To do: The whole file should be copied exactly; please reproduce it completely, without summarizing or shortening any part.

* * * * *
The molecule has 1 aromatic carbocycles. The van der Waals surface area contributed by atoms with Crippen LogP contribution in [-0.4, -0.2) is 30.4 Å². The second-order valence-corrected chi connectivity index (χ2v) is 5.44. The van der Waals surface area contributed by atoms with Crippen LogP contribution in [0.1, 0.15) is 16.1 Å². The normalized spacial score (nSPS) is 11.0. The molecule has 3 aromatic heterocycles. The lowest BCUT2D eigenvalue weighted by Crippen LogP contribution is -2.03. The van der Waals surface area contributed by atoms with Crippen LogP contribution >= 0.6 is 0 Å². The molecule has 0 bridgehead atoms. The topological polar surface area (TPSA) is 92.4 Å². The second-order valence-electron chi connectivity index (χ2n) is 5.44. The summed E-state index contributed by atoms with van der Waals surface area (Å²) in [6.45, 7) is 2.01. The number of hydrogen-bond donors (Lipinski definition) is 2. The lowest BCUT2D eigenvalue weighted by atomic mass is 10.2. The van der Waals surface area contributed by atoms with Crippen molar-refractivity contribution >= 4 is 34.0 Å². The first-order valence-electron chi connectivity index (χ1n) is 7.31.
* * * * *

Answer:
The molecule has 1 aromatic carbocycles. The van der Waals surface area contributed by atoms with Crippen LogP contribution in [-0.4, -0.2) is 30.4 Å². The second-order valence-corrected chi connectivity index (χ2v) is 5.44. The van der Waals surface area contributed by atoms with Crippen LogP contribution in [0.1, 0.15) is 16.1 Å². The normalized spacial score (nSPS) is 11.0. The molecule has 3 aromatic heterocycles. The lowest BCUT2D eigenvalue weighted by Crippen LogP contribution is -2.03. The van der Waals surface area contributed by atoms with Crippen LogP contribution >= 0.6 is 0 Å². The molecule has 0 bridgehead atoms. The topological polar surface area (TPSA) is 92.4 Å². The second-order valence-electron chi connectivity index (χ2n) is 5.44. The summed E-state index contributed by atoms with van der Waals surface area (Å²) in [6.45, 7) is 2.01. The number of hydrogen-bond donors (Lipinski definition) is 2. The lowest BCUT2D eigenvalue weighted by atomic mass is 10.2. The van der Waals surface area contributed by atoms with Crippen molar-refractivity contribution >= 4 is 34.0 Å². The first-order valence-electron chi connectivity index (χ1n) is 7.31.